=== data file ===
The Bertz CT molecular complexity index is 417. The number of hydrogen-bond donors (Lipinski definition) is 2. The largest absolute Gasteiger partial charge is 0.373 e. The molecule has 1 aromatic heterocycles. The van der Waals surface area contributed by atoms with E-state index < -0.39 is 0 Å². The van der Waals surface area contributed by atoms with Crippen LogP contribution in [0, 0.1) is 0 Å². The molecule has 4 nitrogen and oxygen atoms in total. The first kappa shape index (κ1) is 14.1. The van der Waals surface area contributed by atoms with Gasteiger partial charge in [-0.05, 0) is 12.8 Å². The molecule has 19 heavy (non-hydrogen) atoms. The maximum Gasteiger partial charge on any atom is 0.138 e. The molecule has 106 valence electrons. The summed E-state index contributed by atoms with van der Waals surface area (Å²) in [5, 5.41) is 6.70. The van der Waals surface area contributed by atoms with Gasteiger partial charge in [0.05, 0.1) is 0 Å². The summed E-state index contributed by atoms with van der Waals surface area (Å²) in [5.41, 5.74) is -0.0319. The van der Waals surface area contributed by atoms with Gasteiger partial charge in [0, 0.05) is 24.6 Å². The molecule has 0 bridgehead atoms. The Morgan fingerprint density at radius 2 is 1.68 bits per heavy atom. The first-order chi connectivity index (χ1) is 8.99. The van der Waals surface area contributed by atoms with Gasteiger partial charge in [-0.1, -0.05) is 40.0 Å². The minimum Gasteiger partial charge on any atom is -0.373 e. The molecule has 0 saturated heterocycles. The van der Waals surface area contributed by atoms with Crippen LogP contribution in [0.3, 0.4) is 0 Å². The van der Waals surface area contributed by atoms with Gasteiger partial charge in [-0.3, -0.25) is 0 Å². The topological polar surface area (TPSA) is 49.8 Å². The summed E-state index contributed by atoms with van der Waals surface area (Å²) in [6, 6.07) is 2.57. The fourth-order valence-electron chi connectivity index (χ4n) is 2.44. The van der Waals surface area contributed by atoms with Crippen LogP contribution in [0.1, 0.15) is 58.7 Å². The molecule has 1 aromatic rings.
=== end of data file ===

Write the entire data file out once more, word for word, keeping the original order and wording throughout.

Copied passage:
The Bertz CT molecular complexity index is 417. The number of hydrogen-bond donors (Lipinski definition) is 2. The largest absolute Gasteiger partial charge is 0.373 e. The molecule has 1 aromatic heterocycles. The van der Waals surface area contributed by atoms with E-state index < -0.39 is 0 Å². The van der Waals surface area contributed by atoms with Crippen LogP contribution in [0, 0.1) is 0 Å². The molecule has 4 nitrogen and oxygen atoms in total. The first kappa shape index (κ1) is 14.1. The van der Waals surface area contributed by atoms with Gasteiger partial charge in [-0.05, 0) is 12.8 Å². The molecule has 19 heavy (non-hydrogen) atoms. The maximum Gasteiger partial charge on any atom is 0.138 e. The molecule has 106 valence electrons. The summed E-state index contributed by atoms with van der Waals surface area (Å²) in [5, 5.41) is 6.70. The van der Waals surface area contributed by atoms with Gasteiger partial charge in [0.05, 0.1) is 0 Å². The summed E-state index contributed by atoms with van der Waals surface area (Å²) in [5.41, 5.74) is -0.0319. The van der Waals surface area contributed by atoms with Gasteiger partial charge in [0, 0.05) is 24.6 Å². The molecule has 0 bridgehead atoms. The Morgan fingerprint density at radius 2 is 1.68 bits per heavy atom. The first-order chi connectivity index (χ1) is 8.99. The van der Waals surface area contributed by atoms with Gasteiger partial charge in [-0.1, -0.05) is 40.0 Å². The minimum Gasteiger partial charge on any atom is -0.373 e. The molecule has 0 saturated heterocycles. The van der Waals surface area contributed by atoms with Crippen LogP contribution in [0.3, 0.4) is 0 Å². The van der Waals surface area contributed by atoms with Gasteiger partial charge in [-0.3, -0.25) is 0 Å². The topological polar surface area (TPSA) is 49.8 Å². The summed E-state index contributed by atoms with van der Waals surface area (Å²) in [6, 6.07) is 2.57. The fourth-order valence-electron chi connectivity index (χ4n) is 2.44. The van der Waals surface area contributed by atoms with Crippen LogP contribution in [0.1, 0.15) is 58.7 Å². The molecule has 1 aromatic rings.